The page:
KING: We're following some important breaking news here in Washington, the United States Capitol Police investigating an active bomb threat after receiving reports of an explosive device in a truck near the Library of Congress. Let's get straight to CNN's Whitney Wild she joins us now live from outside the Capitol. Whitney, what do we know?

WHITNEY WILD, CNN LAW ENFORCEMENT CORRESPONDENT: Well John, we know very little at this point other than there's a suspect in a vehicle outside the Library of Congress in a pickup truck we're told who is actively negotiating with police at this moment.

Law enforcement sources telling me and my colleague Evan Perez, he's negotiating via whiteboard. There is concern that this person has been making statements to suggest that he wants to detonate these explosive devices. We don't know of course, if he has an explosive device if we can't determine in this moment, any truthfulness to his statements.

But what we know is that that is enough to bring forth an enormous law enforcement response here, John. Federal law enforcement as well as the Metropolitan Police Department, which is the local police department here in D.C., as well as the U.S. Capitol Police, are responding now.

We are not anywhere near that area nobody is. They've evacuated buildings nearby. The House side - House Office buildings, for example, here are the Capitol Complex as well as office buildings associated with the Library of Congress. Supreme Court as well.

It's important to note though, John that the silver lining in all this is that there are a few people here because the Supreme Court is out as well as Congress being on recess. So there are far fewer people here today than there would be say, two or three months from now or two or three months ago.

Again, that's the silver lining here. We know very little we just finished up a very brief press conference with the new Capitol Police Chief Tom Manger, who said that there are ongoing negotiations but other than that John gave very little information.

KING: And Whitney this would be a significant event any day, but all the more so because there have been recent intelligence warnings that the very forces that were behind the Capitol insurrection, people with similar thoughts are perhaps stirring again.

WILD: Absolutely. Federal law enforcement has been warning since January 6th, that we will remain as heightened threat environment for the foreseeable future. And in their moments when perhaps things are calm here in Washington and that fear starts to wane and then something happens.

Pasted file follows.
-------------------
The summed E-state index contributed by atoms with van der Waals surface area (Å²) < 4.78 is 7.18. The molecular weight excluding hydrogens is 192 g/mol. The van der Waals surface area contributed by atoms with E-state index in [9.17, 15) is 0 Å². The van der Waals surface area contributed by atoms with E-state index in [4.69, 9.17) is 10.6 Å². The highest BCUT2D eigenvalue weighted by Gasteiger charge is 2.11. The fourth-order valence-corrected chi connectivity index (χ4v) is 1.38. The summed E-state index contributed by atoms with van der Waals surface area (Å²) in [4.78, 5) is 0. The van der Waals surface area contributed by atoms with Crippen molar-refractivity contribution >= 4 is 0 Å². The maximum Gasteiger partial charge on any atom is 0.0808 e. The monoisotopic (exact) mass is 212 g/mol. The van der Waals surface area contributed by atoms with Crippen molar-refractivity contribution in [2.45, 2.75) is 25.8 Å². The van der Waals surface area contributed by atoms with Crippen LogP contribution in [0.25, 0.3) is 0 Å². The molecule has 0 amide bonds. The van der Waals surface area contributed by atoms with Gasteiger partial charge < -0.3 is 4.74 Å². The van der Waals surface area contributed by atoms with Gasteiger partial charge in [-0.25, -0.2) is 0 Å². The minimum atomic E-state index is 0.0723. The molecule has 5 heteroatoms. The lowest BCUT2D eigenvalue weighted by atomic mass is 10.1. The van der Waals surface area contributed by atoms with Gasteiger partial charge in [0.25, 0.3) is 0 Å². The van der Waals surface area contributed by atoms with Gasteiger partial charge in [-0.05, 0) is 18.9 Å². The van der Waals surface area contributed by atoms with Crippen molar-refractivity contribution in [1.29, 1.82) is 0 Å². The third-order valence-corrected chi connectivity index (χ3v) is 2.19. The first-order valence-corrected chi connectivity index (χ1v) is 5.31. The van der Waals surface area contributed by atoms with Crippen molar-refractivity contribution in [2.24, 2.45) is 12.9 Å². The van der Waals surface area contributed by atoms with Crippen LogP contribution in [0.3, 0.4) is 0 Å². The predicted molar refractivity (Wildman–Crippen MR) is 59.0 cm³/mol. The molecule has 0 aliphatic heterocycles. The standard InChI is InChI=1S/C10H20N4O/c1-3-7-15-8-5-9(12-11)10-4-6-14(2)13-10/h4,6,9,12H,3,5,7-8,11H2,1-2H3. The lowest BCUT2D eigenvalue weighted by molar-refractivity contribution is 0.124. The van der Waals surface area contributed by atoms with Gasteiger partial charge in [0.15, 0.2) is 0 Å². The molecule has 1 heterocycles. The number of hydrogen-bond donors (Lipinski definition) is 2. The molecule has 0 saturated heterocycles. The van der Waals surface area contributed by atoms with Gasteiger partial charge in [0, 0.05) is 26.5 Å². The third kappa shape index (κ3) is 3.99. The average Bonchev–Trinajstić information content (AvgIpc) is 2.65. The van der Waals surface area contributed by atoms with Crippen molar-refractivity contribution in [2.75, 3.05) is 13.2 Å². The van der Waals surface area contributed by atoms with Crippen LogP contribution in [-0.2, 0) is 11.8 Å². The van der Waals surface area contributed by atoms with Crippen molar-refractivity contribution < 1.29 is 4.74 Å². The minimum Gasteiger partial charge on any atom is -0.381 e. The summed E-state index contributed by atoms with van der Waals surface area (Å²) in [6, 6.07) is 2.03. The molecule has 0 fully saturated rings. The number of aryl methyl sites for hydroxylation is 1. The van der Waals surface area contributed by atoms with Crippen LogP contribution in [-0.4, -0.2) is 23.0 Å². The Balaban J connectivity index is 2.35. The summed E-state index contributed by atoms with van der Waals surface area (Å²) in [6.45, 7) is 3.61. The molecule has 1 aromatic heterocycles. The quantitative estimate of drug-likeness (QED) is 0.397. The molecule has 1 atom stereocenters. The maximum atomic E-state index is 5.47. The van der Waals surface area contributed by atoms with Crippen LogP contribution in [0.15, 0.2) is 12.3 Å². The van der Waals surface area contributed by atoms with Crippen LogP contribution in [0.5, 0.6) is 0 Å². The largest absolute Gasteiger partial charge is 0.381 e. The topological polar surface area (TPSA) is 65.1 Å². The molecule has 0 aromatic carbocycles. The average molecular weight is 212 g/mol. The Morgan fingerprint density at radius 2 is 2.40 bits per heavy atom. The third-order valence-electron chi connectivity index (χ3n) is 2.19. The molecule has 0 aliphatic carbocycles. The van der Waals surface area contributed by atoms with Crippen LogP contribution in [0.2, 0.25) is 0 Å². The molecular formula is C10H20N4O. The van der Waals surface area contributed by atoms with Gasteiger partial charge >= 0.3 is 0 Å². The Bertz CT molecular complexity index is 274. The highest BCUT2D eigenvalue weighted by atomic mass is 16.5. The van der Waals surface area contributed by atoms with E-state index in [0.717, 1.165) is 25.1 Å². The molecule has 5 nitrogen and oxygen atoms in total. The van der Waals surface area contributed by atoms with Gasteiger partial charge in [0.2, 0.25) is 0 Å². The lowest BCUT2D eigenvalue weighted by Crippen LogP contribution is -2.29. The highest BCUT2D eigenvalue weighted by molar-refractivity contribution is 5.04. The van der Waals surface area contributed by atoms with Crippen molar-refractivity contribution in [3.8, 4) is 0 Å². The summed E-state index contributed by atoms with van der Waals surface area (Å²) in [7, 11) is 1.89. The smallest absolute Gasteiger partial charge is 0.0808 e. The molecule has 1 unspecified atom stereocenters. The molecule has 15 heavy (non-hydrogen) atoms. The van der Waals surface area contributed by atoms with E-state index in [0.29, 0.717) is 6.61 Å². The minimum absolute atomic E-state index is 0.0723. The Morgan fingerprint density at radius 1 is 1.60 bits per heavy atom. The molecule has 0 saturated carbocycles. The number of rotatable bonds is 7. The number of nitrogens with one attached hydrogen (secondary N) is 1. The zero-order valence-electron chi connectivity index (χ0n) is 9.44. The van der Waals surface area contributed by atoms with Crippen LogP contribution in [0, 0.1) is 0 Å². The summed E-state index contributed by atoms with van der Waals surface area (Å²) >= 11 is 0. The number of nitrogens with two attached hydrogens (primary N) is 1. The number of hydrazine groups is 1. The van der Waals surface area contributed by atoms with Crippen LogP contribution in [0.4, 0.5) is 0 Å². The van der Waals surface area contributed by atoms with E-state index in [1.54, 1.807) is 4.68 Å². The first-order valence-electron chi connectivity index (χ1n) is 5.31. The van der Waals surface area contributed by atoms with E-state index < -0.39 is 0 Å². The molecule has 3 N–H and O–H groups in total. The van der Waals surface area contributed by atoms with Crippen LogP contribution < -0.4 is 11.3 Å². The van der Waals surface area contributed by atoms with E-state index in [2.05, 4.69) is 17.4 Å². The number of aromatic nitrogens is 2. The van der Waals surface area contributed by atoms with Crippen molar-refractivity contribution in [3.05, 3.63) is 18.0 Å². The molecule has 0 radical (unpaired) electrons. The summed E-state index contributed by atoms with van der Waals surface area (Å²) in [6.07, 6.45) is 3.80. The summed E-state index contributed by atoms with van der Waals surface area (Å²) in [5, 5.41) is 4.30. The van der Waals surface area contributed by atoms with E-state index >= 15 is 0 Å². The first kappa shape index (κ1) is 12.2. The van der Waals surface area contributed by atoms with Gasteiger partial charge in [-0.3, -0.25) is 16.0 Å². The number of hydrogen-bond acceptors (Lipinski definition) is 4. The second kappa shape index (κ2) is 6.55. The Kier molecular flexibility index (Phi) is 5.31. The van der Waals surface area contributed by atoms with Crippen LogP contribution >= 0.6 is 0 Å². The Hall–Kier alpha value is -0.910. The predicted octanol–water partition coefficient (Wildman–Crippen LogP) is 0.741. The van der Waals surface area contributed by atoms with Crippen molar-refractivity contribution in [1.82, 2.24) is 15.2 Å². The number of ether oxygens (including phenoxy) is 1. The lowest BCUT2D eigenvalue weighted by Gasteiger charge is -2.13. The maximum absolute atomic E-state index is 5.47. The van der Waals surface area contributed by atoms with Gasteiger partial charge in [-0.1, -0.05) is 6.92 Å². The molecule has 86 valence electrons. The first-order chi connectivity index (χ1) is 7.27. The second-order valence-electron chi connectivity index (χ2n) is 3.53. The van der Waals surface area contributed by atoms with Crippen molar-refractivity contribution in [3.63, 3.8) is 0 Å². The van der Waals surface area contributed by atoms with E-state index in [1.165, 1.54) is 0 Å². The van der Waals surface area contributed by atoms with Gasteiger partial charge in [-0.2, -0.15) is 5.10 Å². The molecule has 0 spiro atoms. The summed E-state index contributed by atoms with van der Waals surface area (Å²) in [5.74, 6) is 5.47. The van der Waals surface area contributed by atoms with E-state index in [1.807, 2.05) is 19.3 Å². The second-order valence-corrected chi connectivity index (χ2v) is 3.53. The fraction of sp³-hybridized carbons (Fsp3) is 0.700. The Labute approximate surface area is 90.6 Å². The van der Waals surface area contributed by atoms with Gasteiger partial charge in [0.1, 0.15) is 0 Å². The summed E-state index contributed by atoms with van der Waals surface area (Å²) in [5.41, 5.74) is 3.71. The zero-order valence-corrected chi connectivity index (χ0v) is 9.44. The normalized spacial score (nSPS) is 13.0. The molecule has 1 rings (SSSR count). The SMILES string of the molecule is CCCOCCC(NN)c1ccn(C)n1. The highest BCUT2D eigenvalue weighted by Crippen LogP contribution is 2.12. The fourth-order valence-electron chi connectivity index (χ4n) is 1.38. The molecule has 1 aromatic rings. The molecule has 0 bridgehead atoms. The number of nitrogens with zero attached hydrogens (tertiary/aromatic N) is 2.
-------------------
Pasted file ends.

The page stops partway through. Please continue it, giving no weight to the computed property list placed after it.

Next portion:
WILD: In April we saw someone with their vehicle ram a barricade here, taking the life of USCP Officer Billy Evans. That was another reminder of how real this threat is? Today another reminder that this is in some ways, could be a soft target. So law enforcement is taking this extraordinarily seriously.

They've blocked off streets around that area. Again, we are nowhere close to that, to try to keep everyone safe. In this moment, the situation is controlled. Again, those negotiations are ongoing. But you make the most important point that this is the kind of thing law enforcement fears and it's the kind of thing that you've been warning about, John. KING: Whitney Wild live on the scene for us, we'll stay on top of it. We know you will, as well appreciate the live reporting. When we come back, the president in an interview says chaos in Afghanistan was inevitable that doesn't match up with what he said before.



KING: President Biden promised an orderly exit from Afghanistan. Now he says he always knew some chaos was inevitable. He said not long ago, a Taliban takeover was not a sure thing. Now he says it just happened a lot faster than he anticipated.

He was dealt a bad hand the president says insisting in a new interview, there was nothing he would change about his handling of the American withdrawal.


STEPHANOPOULOS: Was the intelligence wrong? Or did you downplay it?

BIDEN: There was no consensus, the intelligence committee did not say back in June or July that in fact this was going to collapse like it did.

STEPHANOPOULOS: But you don't think this could have been handled this - could have been handled better in any way, no mistakes?



KING: With me to share their reporting and their insights, Vivian Salama of "The Wall Street Journal", Julie Pace of "The Associated Press" Jonathan Martin of "The New York Times". No, your eyes don't lie here. You know, things went wrong. Things were probably inept no matter who's the president; I think some things were going to go wrong. It's messy. But that's beyond stubborn. That's almost denial.